Posted November 5th, 2014 by Jason N
So I have now completed the 2014 Mathematical Methods (CAS) Exam 1 paper. It wasn’t too hard, although I made a stupid mistake on the very last part of the last question – I forgot to subtract 8 from my answer, which means I wrote 25 instead of 17. Oh well, it’s just one mark, and 39/40 is still pretty good.
Tomorrow I have Exam 2, which means I won’t be making any arithmetic errors – having a calculator makes that a lot easier.
We’ll see how it goes. Let’s hope 50 raw is still a possibility (even if it’s a small one)Comments: none yet | Filed under: school | Tagged: exams, maths methods
Posted November 4th, 2014 by Jason N
So tomorrow (Wednesday) and Thursday, I’ll be sitting Mathematical Methods (CAS) Exam 1 and Exam 2 respectively – and so will a whole lot of people across the state of Victoria. Today, being Melbourne Cup day, is a public holiday, so I’m able to stay home and presumably do lots more practice exams in preparation for tomorrow.
At least VCAA exams should be a piece of cake compared to the likes of Kilbaha. We’ll see how it goes I suppose.
Oh, and I haven’t yet mentioned that I’m 2015 GWSC Music Captain – or Co-Music Captain, since there are two of us. I wonder if this will be motivation for me to actually put something in the currently empty Music section of this website… Maybe someday soon.
That’s all for now. I’m still writing the next couple of web development tutorials, but as you can imagine, I’m kind of busy at the moment. More blogging to come at a later date.Comments: none yet | Filed under: school | Tagged: exams, maths methods, music captain
Posted October 9th, 2014 by Jason N
So I haven’t written anything for quite a while, but I will get around to the next part of the web development tutorial eventually. At the moment, however, there’s a lot of stuff going on at school, as well as preparation for 3 & 4 exams. Probability is still the worst part of Maths Methods, but all in all, most practice exams have been reasonably easy (although some of them have some mistakes, which hopefully won’t be the case for the real exams).
I also have a school captain election and the Glenny’s Got Talent competition to deal with (i.e. a lot of clashes), so this term’s going to be a little hectic. Happily, it’s the last one of the year.
That’s all for now. More blogging (and tutorials) to come at a later date.Comments: none yet | Filed under: school | Tagged: glenny's got talent, maths methods, school captain
Posted September 18th, 2014 by Jason N
So having completed both Part 1 and Part 2 as well as Part 3 of this series of web development tutorials, we can now move on to discuss even more HTML elements. In the next part of this series, we’ll look at CSS, and finally make our webpages pretty.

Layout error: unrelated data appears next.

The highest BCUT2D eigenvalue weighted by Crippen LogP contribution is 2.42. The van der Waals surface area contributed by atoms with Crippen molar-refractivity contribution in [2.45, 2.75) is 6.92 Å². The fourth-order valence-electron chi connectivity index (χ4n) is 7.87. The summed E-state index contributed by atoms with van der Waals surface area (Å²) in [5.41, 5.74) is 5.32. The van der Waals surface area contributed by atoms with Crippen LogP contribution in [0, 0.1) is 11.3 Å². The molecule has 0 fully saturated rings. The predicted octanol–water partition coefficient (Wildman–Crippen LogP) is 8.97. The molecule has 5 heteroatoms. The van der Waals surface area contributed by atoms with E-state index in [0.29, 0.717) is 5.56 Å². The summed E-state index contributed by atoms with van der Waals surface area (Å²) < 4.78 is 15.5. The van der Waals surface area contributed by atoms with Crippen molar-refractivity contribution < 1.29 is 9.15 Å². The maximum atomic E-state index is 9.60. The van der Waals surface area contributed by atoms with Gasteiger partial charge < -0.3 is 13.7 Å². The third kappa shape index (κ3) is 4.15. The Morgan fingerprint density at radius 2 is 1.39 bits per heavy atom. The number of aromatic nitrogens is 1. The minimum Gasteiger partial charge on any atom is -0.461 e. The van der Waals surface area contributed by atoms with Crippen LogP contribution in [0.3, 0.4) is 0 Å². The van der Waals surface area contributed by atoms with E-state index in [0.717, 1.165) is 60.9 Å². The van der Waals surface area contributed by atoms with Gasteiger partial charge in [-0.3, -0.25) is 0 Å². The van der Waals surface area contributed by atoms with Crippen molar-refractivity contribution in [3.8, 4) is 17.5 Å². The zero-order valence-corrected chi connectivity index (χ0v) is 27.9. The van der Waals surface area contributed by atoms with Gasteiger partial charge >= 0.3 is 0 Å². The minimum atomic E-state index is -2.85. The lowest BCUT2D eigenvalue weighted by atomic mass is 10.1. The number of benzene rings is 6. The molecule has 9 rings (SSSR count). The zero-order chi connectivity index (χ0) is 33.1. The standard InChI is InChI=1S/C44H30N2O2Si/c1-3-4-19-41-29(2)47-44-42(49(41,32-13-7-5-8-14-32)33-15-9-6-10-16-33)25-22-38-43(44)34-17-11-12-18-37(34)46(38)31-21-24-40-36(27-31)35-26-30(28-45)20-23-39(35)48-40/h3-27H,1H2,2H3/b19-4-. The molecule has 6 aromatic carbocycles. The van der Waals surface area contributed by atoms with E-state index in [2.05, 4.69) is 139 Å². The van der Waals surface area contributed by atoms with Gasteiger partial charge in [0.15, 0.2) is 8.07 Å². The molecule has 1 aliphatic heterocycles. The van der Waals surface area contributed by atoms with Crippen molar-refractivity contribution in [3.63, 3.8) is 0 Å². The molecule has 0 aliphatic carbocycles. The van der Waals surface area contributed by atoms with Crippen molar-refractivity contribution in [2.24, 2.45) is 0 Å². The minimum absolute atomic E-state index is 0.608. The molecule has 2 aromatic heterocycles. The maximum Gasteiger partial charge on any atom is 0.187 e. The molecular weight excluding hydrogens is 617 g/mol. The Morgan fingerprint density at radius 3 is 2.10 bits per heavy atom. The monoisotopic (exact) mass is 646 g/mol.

The ‘Image’ element <img> allows us to embed images into our webpage. The image source is specified in the same way a link ‘href’ is, but the ‘src’ attribute is used instead:
<img src="image.png" alt="Non visual browsers see this">
The ‘alt’ tag specifies what to show if the image fails to load or cannot be shown. Note that the <img> tag is a void tag, and does not need closing. The images must be in a format readable by the browser, for example PNG, GIF or JPG.
The ‘Video’ element <video> allows us to embed videos into our webpage. This element acts similarly to the ‘Image’ element, and also has a ‘src’ attribute:
Your browser does not support <video>.
The ‘alt’ text is simply contained within the element, and will display on browsers that don’t support the element. Embedded videos must encoded in a way that the browser can understand, for example H.264.Comments: none yet | Filed under: tutorials | Tagged: audio, elements, form, html, image, table, video
Posted September 16th, 2014 by Jason N
Text-level semantic elements allow us to describe the meaning of text content in our document. We can say that some particular words are more important than others, that a line break should go here, that this bit here is a quote, etc. We won’t be discussing all of the elements that can be used, but we’ll cover the most important.
The anchor element
The anchor element is represented by the ‘a’ tag, and is displayed as a hyperlink which can lead to other webpages – creating that web of links you’ve heard that’s world-wide. The anchor element has a ‘href’ attribute which indicates the webpage to link to. It’s used like this:
Comments: none yet | Filed under: tutorials | Tagged: elements, html, tags, web development
<a href="someotherpage.html">This link takes you to some other page</a>